Let's talk about the engineering behind condenser microphones. They are susceptible to noise, for starters, due to the remarkably light diaphragm within the condenser capsule. When you're recording audio through a condenser mic, the diaphragm moves relative to the backplate component, creating an electrical signal, which will be your audio input. Imagine you suspended a piece of tissue paper from the ceiling. And now imagine that every time the tissue paper moves, it's recording audio, no matter how small the movement.
That's similar to the sensitivity of a condenser microphone. And because of this, it's a common problem in home studios to pick up a lot of white noise. I often tell people that before you go with a condenser microphone, consider any background noise your home may have, the reverberance (echo) in the room you're choosing to record in, and assess whether you'll be able to shell out any extra cash to mitigate those issues.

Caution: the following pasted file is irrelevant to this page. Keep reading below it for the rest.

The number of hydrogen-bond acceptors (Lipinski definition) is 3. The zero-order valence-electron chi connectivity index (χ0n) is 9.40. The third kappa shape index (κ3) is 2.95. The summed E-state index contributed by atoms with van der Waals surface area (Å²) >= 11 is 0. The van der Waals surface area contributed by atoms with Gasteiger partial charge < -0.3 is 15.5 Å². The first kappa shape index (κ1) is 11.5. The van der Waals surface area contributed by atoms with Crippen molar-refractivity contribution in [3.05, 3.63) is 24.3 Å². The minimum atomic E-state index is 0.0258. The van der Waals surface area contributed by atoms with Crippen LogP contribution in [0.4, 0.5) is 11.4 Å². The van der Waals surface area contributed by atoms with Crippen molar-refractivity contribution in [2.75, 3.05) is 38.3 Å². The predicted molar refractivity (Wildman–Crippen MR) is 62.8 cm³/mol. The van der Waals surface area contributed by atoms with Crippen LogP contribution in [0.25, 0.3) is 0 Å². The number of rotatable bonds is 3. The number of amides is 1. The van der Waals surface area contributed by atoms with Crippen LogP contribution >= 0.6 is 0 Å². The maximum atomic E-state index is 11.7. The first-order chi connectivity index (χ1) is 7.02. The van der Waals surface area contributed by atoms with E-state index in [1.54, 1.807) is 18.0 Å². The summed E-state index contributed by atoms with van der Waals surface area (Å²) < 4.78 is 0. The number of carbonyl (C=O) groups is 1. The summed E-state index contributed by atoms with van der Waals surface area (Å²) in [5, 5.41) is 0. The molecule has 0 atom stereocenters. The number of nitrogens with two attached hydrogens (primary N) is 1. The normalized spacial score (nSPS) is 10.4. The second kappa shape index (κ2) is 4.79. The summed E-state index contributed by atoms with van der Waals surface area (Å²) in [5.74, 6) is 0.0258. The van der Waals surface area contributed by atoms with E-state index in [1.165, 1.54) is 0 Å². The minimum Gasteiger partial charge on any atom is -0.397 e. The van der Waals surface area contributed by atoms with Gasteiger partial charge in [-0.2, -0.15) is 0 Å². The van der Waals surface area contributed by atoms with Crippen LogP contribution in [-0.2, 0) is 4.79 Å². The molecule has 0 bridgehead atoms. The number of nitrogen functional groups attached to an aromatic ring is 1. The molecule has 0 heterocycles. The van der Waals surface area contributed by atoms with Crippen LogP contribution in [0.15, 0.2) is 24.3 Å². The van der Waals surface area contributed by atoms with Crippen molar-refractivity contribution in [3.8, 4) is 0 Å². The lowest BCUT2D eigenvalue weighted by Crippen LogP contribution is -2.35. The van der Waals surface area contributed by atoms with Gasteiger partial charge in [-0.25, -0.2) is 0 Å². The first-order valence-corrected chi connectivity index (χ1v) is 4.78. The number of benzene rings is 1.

It's by no means a deal-breaker, and I don't wish to discourage anybody from looking into a condenser microphone because there are many reasons for their popularity and more ways than one to handle the noise.
The worldwide standard for powering condenser microphones is a Neumann invention known as P48 Phantom Power. (+48V, as you may often see on preamps). Phantom power is found in most preamps, and this requirement is a common difference between dynamic microphones and condenser microphones. That being said, not every condenser microphone requires phantom power. Mainly when talking about desktop & gaming microphones.
By now, you should have a better idea of what you're looking for in terms of condenser microphones. Our list include some of our favorite options at MusicianNerd, in all our years of working with microphones. If you still can't find the microphone for your needs, poke around our site as we cover many different topics. And if you're still struggling, send us an email!
If you go ahead and purchase one of the options on this list, let us know in the comments which one you chose and how it's working out for you! We love hearing the feedback from our audience, as it helps us to enhance our suggestions for future readers further.
Posted on Jan 05, 2022